It has become a wearily familiar story for anybody inclined to follow the progress of construction projects in Scotland in recent years.
There will be the initial glossy pictures of the finished hospital, parliament building, tram project or ferry boat with a price tag which seems reasonable. And then, as surely as night follows day, that will be the prelude to myriad delays, glitches, financial hikes and political spats as the cost of the new venture gradually goes through the roof.
It happened during the creation of Holyrood itself and those who lived in Edinburgh while trams were being restored to the capital still occasionally wake up with a shudder at the thought of a grand vision which was blighted by one problem after another.
Renewed frustration over Baird Family Hospital
In the north-east, this month has already brought renewed frustration over the opening of a new maternity hospital and cancer centre in Aberdeen, which have been pushed back yet again, with authorities in the region accused of “badly letting down” patients.
Both the Baird Family Hospital and the Anchor Centre were originally due for completion in 2020, but NHS Grampian has confirmed it still can’t provide dates on when these much-needed facilities will finally be available to the public.
In the Highlands, the vexed question of the dualling of the A9 has sparked internecine warfare in the SNP, with party stalwart Fergus Ewing almost blowing a gasket at repeated failings to fulfil a manifesto pledge on one of the country’s most dangerous roads, which has already claimed too many lives since former First Minister Alex Salmond spoke to the Press & Journal about his ambitions for the road in 2008.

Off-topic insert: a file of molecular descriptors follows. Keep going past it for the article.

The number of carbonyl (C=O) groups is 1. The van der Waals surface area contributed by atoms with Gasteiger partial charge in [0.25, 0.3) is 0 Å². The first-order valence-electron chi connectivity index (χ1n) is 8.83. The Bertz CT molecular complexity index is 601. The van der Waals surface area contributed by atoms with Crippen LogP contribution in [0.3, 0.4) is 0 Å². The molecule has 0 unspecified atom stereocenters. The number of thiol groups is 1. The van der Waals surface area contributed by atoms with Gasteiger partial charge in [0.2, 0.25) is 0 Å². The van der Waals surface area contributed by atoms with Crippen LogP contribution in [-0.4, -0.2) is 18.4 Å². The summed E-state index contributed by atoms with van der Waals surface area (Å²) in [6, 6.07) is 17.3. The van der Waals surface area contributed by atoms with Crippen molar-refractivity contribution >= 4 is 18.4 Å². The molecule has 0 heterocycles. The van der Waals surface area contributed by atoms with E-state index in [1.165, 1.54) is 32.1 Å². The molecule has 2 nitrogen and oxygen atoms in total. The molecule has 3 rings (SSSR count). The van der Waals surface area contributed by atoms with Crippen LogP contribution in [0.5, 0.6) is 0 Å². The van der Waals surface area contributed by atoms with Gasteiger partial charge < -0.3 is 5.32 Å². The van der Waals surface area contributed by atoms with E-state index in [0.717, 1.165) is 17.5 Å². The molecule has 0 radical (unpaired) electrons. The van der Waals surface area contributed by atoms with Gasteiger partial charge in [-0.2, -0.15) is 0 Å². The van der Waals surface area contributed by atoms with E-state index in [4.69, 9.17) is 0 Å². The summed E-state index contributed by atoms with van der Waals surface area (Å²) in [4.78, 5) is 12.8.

And we haven’t even talked about ferries yet or the lack of them, despite claims and counter-claims over who is responsible for the debacle in the far west of Scotland.
It’s not just happening in Scotland
These issues are by no means restricted to Scotland. The controversial HS2 rail project in England, which has been beset by severe delays and soaring costs, has been branded as “unachievable” by the Conservative government’s own infrastructure watchdog.
Having analysed plans for the construction of the first two phases of the high-speed line, from London to Birmingham and then on to Crewe, the Infrastructure and Projects Authority argued that the project was not deliverable in its current form.
HS2 was initially scheduled to be finished in 2026, but is now forecast to open between 2029 and 2033 because of construction difficulties and eye-watering costs of upwards of £60bn. And it was noticeable when Prime Minister Rishi Sunak visited Scotland recently that he criticised the Scottish Government for its handling of the A9, but was quiet as a Trappist monk about the unfolding rail calamity in his own backyard.
So what is going on? Why are so many of these initiatives not being delivered?
‘Never ending litany of debacles’
Kenny MacAskill, the former Justice Secretary who quit the SNP to join the Alba party, isn’t convinced that matters have gone to hell in a handcart. But, equally, he doesn’t pretend that everything can be blamed on the pandemic or Brexit.
He told the P&J: “It does seem we have a never ending litany of debacles where increased cost and delays are the least of the issues.
“That’s on both sides of the border because, for every Holyrood building, there was a new Wembley Stadium, and for the ferries, there is HS2. It does seem that our Victorian forebearers simply got on with it and delivered infrastructure which has stood the test of time and was delivered on time and within budget.
“Much of the latter wasn’t true though, even if the quality still endures with Victorian schools and hospitals putting modern PFI/PPP buildings in the shade.
A9 delay ‘unacceptable’
“But there’s also evidence of much that is done now which both works and was done as planned. The Queensferry crossing is one such project and you will find similar examples south of the border.
“However, there’s far too much interference or complexity in management. Scotland once built ships that sailed the seven seas and Scots still build ships that others envy.